Finally, Johnson's own narration of the events at his prison disciplinary hearing supports the propriety of Strife's misbehavior report and the punishment Johnson received. According to Johnson's testimony, Strife called for quiet in the library. Johnson then whispered to another inmate that "we're in school now." Strife then asked him "Are you remarking me [sic] Mr. Johnson?", to which he answered, "You look kind of sharp today Mrs. Strife."

In this context, Johnson's conduct involved disobedience of Strife's order to be quiet, and insolence by commenting on her appearance in response to her remonstration. This justified her complaint and the discipline imposed on him. Under Rule 107.11, N.Y. Comp.Codes R. & Regs. tit. 7, § 270.2, insolence constitutes harassment for which Johnson was punished. As we held in Lowrance v. Achtyl, 20 F.3d 529, 535 (2d Cir. 1994), even if Strife's report had been in part retaliatory, it nonetheless was justified on the basis of Johnson's own testimony and therefore did not constitute a violation of Johnson's constitutional rights.

We also reject Johnson's contention that his right to procedural due process was violated because the evidence at the disciplinary hearing did not support the charges against him. Within the context of a prison disciplinary proceeding, due process "requires only that there be some evidence to support the findings made in the disciplinary hearing." Superintendent v. Hill, 472 U.S. 445, 457 (1985). At Johnson's disciplinary hearing, the evidence, which included testimony from a corrections officer and Strife's misbehavior report, was sufficient under this standard.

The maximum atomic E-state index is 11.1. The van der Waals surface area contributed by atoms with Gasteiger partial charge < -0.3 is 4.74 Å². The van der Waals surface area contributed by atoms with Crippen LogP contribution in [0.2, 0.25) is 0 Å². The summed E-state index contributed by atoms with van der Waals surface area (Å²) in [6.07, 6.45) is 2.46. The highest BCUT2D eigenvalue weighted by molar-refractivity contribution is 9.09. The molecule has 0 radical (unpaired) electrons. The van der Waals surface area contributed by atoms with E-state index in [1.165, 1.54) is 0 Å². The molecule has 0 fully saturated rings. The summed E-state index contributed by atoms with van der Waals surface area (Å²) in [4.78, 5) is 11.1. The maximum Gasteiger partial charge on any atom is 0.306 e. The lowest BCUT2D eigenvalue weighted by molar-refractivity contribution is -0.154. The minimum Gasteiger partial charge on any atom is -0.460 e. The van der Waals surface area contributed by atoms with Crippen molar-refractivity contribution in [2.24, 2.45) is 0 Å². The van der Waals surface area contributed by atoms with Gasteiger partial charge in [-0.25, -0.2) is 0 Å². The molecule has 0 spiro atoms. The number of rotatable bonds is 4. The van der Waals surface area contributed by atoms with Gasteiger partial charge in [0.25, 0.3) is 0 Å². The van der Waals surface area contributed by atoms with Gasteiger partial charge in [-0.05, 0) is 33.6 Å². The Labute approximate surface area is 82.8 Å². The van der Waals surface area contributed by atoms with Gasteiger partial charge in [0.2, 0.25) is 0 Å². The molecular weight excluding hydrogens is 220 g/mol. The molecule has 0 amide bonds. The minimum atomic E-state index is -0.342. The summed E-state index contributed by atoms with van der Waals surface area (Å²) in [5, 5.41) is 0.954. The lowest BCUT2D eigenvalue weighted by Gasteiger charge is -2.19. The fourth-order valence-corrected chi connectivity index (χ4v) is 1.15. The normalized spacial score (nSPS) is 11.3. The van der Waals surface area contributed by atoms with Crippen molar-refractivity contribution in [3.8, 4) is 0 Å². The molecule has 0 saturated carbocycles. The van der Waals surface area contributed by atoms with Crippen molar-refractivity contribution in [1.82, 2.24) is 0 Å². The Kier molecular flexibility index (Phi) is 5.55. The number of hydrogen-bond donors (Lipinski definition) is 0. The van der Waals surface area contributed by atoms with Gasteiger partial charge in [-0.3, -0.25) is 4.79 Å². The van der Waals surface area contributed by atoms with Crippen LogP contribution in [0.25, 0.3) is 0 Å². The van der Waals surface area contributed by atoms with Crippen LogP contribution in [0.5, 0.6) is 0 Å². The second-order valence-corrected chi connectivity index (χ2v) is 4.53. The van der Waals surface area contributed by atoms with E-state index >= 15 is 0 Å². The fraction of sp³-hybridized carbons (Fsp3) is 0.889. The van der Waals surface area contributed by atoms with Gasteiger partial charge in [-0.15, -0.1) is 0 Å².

Johnson argues that his administrative complaint pursuant to section 114-a was arbitrarily investigated and decided. However, state procedural requirements such as section 114-a do not establish federal constitutional rights, see Bolden v. Alston, 810 F.2d 353, 358 (2d Cir.), cert. denied, 484 U.S. 896 (1987), and thus this claim is not a basis for liability under § 1983.

Finally, Johnson contends that he was mistreated by corrections officers while in confinement. It is well-settled that "personal involvement of defendants in alleged constitutional deprivations is a prerequisite to an award of damages under § 1983." Moffitt v. Town of Brookfield, 950 F.2d 880, 886 (2d Cir. 1991) (quotation omitted). However, Johnson did not allege that any of the named defendants had any personal involvement in his alleged mistreatment.

We have considered Johnson's remaining contentions, and we find them all to be without merit.